Smoke filled the sky Thursday in the Bearlodge Mountains North West of Sundance, Wyoming; as crews burned brush in an effort to reduce fire danger. But the perfect fire conditions can be hard to find this time of the year.
Fighting fire with fire can be beneficial. "I think prescribed burning is one of our most valuable tools that we have within our tool box," said South Zone Fire Management Officer Gwen Lipp.
And in the Bearlodge prescribed burns have proven their worth. "This year alone we had about three or four fires that did burn adjacent to and burned into old broadcast burns and allowed us an opportunity to get out in front of it and keep the fire small," said North Zone Fire Management officer Bryan Karchut.
But conditions need to be just right before crews start burning. "We try to shoot for that 60 to 70 degree range; we really look at that 25% to 35% relative humidity and relatively light winds," said Karchut. "We want to be able to control the fire on our terms."
Earlier this summer fire crews were wondering if they would be able to do any prescribed burns this fall. "We didn't even think last week that we would be in the conditions that we are now," said Karchut.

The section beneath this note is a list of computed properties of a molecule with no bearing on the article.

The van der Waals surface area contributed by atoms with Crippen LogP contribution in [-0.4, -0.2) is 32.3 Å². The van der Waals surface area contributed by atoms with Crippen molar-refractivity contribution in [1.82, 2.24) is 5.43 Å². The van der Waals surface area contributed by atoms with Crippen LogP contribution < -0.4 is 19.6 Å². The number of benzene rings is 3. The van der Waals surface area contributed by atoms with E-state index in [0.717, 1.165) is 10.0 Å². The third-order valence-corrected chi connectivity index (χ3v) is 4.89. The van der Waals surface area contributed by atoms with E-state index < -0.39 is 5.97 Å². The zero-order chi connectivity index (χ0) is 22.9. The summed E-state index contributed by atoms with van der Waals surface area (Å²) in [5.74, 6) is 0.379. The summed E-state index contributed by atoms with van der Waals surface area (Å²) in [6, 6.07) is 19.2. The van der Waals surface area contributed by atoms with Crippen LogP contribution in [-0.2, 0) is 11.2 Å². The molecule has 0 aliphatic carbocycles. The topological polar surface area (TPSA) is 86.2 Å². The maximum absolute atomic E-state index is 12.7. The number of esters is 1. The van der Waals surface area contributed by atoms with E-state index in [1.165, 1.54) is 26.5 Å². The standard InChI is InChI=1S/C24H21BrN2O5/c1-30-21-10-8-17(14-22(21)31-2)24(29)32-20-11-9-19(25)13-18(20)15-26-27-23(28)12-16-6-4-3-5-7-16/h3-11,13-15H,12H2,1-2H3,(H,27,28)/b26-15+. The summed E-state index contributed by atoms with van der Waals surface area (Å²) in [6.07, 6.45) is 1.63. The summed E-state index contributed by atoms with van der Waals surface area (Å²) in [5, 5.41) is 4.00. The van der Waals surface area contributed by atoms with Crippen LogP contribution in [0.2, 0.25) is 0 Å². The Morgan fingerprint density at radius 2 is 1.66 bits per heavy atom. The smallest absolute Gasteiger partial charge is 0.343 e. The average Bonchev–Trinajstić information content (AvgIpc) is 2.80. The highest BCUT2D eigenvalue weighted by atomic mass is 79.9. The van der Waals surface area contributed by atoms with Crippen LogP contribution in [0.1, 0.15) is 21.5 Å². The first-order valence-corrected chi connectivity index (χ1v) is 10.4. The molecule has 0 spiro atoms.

And in the Southern Hills, that's still the case. "The drought is really hurting us as far as our prescribed fire program," said Lipp. "Our fuel moistures are still really dry. We haven't quite gotten as much moisture as the northern hills has received in the last, you know really all summer."
But Lipp says the burns are important, and they'll wait until Mother Nature is ready. "I hope that in the future, maybe later this fall once we get a little bit more moisture we'll be able to do some prescribed burning," said Lipp.
There are several more prescribed burns that crews hope to complete this fall in the Bearlodge; as long as the conditions cooperate.